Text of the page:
Time is one of life’s greatest values because we must exchange a block of precious, never to be recovered time for everything we do. Absolutely everything! Most overnight success stories are the result of years of small events and sometimes great efforts.


Too slow for those who wait,
Too fast for those who fear
Too long for those who grieve,
Too short for those who rejoice,
But for those who love, time is Eternity.

Time puts a lot of pressure on us!

When I asked my grandson Jamie what he thought about time he said: "There is not enough time to do the things you need to do and the things you want to do." I pointed out to him that the problem was not a lack of time but a desire to do too many things at one time.That problem has accelerated a thousands time over as modern technology makes it possible for us to drive a car, eat a fast food sandwich, and talk on the phone all at the same time. TV, radios, music and talk, talk, talk, keeps us occupied all the time. Few people think of going to a quiet place and just meditating on the meaning of all of this.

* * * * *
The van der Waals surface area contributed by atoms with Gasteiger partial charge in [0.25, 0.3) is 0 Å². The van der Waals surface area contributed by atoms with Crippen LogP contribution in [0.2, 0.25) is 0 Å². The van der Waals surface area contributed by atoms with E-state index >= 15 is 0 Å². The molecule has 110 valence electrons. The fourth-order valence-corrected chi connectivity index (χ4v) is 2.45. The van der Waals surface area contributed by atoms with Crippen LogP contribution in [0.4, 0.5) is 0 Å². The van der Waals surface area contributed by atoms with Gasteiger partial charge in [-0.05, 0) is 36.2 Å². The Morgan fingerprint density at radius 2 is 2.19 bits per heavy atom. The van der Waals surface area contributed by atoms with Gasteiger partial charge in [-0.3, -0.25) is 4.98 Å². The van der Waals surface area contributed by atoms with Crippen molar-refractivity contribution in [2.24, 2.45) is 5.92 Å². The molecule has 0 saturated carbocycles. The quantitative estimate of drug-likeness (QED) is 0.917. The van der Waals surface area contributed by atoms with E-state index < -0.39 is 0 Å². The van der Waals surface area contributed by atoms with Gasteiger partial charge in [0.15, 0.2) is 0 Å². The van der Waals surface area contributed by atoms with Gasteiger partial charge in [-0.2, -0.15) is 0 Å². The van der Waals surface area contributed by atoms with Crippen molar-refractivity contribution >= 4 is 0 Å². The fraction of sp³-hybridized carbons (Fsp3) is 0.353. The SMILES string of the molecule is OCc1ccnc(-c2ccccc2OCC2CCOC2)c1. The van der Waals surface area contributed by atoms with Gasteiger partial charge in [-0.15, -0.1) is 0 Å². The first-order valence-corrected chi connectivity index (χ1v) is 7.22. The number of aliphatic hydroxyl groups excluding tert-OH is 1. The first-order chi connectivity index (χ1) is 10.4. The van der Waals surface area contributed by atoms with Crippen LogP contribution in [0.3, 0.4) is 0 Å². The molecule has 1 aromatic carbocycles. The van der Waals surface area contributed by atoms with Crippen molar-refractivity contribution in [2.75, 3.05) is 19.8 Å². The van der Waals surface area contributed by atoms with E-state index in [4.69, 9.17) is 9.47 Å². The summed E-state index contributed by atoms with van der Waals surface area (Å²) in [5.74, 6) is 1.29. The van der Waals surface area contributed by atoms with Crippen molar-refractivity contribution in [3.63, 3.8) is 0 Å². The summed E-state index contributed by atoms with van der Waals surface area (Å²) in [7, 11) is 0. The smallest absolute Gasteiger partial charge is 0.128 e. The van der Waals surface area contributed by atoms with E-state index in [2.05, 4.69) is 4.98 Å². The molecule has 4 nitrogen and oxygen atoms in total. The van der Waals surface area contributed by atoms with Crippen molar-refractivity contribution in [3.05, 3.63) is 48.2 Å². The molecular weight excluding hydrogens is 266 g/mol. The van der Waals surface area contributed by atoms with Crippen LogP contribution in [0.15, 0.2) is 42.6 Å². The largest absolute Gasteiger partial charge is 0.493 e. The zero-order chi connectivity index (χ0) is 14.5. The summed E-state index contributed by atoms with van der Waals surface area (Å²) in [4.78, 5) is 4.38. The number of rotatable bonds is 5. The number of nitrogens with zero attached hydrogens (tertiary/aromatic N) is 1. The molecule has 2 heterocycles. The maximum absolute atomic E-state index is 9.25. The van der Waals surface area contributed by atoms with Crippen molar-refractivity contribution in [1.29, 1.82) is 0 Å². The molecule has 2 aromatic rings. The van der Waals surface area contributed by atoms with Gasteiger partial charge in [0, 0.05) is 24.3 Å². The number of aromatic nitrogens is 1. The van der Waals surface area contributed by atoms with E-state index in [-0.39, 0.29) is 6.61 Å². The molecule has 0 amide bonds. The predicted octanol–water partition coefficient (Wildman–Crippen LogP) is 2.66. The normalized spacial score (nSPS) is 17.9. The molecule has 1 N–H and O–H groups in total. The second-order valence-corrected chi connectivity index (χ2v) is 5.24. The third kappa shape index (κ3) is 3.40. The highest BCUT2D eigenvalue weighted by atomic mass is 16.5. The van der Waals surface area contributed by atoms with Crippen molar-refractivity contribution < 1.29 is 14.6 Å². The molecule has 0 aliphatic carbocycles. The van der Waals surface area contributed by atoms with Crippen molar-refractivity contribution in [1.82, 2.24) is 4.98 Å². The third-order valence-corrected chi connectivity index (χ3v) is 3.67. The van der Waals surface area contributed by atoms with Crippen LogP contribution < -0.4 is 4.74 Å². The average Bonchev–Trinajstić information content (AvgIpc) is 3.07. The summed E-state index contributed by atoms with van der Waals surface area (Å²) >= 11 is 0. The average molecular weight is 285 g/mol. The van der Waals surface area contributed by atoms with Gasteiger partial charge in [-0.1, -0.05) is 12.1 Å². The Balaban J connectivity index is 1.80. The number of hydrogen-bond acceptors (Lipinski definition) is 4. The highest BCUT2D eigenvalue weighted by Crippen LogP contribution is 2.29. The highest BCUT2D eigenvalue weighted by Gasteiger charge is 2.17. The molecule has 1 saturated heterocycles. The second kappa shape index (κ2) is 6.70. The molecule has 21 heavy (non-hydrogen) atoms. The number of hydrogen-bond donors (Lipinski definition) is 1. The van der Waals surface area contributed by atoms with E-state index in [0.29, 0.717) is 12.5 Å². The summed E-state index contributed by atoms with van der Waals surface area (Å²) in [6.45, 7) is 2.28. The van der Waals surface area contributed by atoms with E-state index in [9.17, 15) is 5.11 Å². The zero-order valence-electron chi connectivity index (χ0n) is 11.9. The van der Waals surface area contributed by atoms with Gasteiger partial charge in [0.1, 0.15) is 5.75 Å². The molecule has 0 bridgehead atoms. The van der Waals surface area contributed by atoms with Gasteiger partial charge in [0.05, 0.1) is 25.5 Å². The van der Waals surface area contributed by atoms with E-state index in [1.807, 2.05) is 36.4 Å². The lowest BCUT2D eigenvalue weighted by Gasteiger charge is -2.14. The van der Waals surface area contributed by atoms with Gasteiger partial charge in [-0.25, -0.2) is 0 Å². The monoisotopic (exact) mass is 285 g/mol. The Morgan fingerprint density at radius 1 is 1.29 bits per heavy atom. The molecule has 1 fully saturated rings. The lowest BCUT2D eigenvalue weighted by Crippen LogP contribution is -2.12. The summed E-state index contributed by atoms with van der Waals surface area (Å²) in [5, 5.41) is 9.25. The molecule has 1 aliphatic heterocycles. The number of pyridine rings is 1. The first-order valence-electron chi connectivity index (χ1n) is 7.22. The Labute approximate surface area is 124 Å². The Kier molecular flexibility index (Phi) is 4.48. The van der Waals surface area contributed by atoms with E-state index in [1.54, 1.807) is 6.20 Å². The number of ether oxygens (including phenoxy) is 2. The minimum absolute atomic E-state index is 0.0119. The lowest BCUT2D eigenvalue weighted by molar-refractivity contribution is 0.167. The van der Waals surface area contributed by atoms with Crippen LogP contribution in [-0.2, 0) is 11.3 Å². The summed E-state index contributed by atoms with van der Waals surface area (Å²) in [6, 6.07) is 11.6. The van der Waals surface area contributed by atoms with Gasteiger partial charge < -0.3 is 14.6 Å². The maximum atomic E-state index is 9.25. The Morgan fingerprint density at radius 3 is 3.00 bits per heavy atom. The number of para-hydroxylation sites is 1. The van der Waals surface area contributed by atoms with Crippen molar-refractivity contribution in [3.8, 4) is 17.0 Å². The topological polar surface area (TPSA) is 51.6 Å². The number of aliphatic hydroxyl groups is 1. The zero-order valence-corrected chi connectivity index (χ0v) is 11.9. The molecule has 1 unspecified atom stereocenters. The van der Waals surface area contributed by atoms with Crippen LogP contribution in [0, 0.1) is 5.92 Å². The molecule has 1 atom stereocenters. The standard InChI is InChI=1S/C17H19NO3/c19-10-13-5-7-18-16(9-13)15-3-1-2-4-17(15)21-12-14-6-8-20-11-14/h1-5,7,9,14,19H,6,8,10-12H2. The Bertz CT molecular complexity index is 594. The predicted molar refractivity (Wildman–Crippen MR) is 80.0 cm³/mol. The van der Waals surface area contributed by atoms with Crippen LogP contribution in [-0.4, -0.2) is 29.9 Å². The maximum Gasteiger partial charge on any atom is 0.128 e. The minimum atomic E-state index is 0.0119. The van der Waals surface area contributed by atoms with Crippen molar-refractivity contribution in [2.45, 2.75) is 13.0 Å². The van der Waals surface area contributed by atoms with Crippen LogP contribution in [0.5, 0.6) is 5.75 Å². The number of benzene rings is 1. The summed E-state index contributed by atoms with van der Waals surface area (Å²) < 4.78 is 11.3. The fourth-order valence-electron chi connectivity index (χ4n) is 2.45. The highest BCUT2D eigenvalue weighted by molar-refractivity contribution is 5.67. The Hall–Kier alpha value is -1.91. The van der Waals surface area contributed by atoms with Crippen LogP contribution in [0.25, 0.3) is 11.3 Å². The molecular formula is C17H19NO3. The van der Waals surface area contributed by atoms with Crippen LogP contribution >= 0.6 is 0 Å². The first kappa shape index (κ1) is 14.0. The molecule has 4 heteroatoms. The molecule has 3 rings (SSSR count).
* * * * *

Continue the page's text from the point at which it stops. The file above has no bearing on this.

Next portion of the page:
Every day we have thousands of choices to make. We can fly from coast to coast in hours, or talk to someone on the other side of the world. Businesses who make money by selling products are constantly urging us, with seductive advertisements, to buy, buy, buy, until we have neither the time or the space to store all our time consuming "stuff."

How should we use this precious gift?

As we get older time becomes more precious....which is probably why we feel like it’s flying...going faster than it did before. We always value scarce things...the less we have of something the more value we place on it.